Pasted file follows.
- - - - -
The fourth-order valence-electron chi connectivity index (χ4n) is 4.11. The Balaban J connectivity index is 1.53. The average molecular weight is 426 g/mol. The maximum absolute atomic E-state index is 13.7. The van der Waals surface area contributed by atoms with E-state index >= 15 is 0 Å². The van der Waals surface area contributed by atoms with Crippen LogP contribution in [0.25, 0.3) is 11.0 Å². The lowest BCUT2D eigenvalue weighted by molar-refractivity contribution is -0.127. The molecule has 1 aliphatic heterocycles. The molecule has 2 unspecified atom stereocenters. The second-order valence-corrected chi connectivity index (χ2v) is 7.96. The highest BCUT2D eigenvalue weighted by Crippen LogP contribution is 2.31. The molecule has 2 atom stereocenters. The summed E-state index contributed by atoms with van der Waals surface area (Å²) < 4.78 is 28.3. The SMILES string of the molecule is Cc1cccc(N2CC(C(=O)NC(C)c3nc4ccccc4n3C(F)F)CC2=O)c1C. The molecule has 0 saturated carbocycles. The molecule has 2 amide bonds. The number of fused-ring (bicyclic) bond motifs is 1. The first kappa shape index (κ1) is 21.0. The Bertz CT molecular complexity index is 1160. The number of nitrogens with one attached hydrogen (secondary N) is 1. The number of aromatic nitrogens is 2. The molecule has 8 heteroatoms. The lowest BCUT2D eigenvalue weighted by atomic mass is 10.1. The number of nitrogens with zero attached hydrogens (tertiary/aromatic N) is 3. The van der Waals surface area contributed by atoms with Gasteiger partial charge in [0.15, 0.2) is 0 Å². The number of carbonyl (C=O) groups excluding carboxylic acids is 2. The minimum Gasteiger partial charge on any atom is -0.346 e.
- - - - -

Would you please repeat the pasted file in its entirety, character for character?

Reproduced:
The fourth-order valence-electron chi connectivity index (χ4n) is 4.11. The Balaban J connectivity index is 1.53. The average molecular weight is 426 g/mol. The maximum absolute atomic E-state index is 13.7. The van der Waals surface area contributed by atoms with E-state index >= 15 is 0 Å². The van der Waals surface area contributed by atoms with Crippen LogP contribution in [0.25, 0.3) is 11.0 Å². The lowest BCUT2D eigenvalue weighted by molar-refractivity contribution is -0.127. The molecule has 1 aliphatic heterocycles. The molecule has 2 unspecified atom stereocenters. The second-order valence-corrected chi connectivity index (χ2v) is 7.96. The highest BCUT2D eigenvalue weighted by Crippen LogP contribution is 2.31. The molecule has 2 atom stereocenters. The summed E-state index contributed by atoms with van der Waals surface area (Å²) < 4.78 is 28.3. The SMILES string of the molecule is Cc1cccc(N2CC(C(=O)NC(C)c3nc4ccccc4n3C(F)F)CC2=O)c1C. The molecule has 0 saturated carbocycles. The molecule has 2 amide bonds. The number of fused-ring (bicyclic) bond motifs is 1. The first kappa shape index (κ1) is 21.0. The Bertz CT molecular complexity index is 1160. The number of nitrogens with one attached hydrogen (secondary N) is 1. The number of aromatic nitrogens is 2. The molecule has 8 heteroatoms. The lowest BCUT2D eigenvalue weighted by atomic mass is 10.1. The number of nitrogens with zero attached hydrogens (tertiary/aromatic N) is 3. The van der Waals surface area contributed by atoms with Gasteiger partial charge in [0.15, 0.2) is 0 Å². The number of carbonyl (C=O) groups excluding carboxylic acids is 2. The minimum Gasteiger partial charge on any atom is -0.346 e.